Date of Award


Document Type


Degree Name

Master of Science (MS)


Oral Health Sciences


College of Graduate Studies

First Advisor

Vasmsi Gangaraju

Second Advisor

Viswanathan Palanisamy

Third Advisor

Andrew G. Jakymiw

Fourth Advisor

Dennis K. Watson

Fifth Advisor

Lauren E. Ball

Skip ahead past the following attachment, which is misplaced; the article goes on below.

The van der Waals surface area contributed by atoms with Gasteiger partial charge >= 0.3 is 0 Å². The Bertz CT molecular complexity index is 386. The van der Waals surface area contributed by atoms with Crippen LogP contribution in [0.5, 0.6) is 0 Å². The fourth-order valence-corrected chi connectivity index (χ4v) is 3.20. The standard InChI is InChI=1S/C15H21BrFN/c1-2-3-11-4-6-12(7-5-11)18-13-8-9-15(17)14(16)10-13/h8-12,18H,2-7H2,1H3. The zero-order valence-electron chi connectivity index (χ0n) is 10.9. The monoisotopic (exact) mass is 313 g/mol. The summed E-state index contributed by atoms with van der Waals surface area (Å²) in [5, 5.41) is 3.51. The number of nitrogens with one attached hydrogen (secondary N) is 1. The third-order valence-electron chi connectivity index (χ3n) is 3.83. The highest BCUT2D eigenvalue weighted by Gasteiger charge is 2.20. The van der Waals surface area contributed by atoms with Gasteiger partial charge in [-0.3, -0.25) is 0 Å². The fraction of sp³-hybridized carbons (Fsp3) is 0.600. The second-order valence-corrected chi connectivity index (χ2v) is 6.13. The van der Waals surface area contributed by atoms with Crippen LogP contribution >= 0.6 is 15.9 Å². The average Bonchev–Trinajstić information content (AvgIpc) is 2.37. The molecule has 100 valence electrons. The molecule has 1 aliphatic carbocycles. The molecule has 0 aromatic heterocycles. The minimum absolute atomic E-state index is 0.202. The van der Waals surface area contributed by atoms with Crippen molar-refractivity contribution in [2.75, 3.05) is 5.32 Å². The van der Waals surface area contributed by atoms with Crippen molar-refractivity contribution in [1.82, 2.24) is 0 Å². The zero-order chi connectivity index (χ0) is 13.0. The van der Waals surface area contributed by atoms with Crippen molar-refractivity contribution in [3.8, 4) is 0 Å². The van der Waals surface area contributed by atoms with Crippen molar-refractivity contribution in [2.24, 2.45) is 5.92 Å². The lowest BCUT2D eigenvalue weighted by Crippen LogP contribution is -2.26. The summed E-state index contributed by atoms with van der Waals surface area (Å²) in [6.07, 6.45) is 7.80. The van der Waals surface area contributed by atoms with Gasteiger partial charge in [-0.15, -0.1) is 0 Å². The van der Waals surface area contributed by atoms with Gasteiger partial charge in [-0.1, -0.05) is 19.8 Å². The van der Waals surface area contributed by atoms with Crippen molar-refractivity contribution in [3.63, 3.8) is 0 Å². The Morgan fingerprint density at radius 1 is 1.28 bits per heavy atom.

Post-transcriptional gene regulation plays an important role in controlling gene expression patterns in mammalian cells. CUG-binding and Embryonic Lethal vision-type RNA-binding protein 3 (ETR)-like Factor (CELF1), also known as CUGBP1, is a RNA-binding protein involved in post-transcriptional gene regulation through nuclear (alternative splicing) and cytoplasmic (mRNA turnover and translation) mRNA processing events. Primarily, CELF1 is known for its contribution to the development of myotonic dystrophy (DM1). But, published observations from our laboratory and others determined that CELF1 is overexpressed in head and neck squamous cell carcinoma (HNSCC) as well as multiple other cancers. Unpublished proteomic pulsed-stable isotope labeling by amino acids in cell culture (pSILAC) from our laboratory, has identified approximately putative 1350 CELF1 target proteins were controlled at the mRNA translation level in UM74B oral cancer cells. The pSILAC data and subsequent ribosome profiling validation experiments revealed that the protein expression of MARCKS (Myrisoylated alanine-rich kinase C substrate) is significantly reduced upon CELF1 knockdown in comparison to control oral cancer cells. MARCKS is known to play an important role in cell shape, cell motility, secretion, transmembrane transport, and regulation of the cell cycle in cancer cells. We have determined that MARKCS protein is overexpressed in HNSCC cell lines compared to primary normal oral keratinocytes. Moreover, CELF1 directly controls the expression of MARCKS, but its mRNA levels remain unchanged in oral cancer cells. CELF1 ribonucleoprotien immunoprecipitation (RNP-IP) experiments determined that MARCKS mRNA is directly associated with CELF1. The cell migratory role of MARCKS was evaluated by a scratch wound healing assay and transwell migration assay. Depletion of CELF1 and MARCKS independently resulted in reduction of cell migration. Moreover, overexpression of CELF1 in normal non-malignant human oral keratinocyte cells resulted in overexpression of MARCKS and enhanced cell migration. Finally, shRNA-mediated reduction of CELF1 in association with exogenously expressed MARCKS in oral cancer cells, we were able to rescue the CELF1-mediated cell migration phenotype. In conclusion, our results demonstrate that CELF1 controls cell migration through regulating MARCKS protein translation in oral cancer cells.


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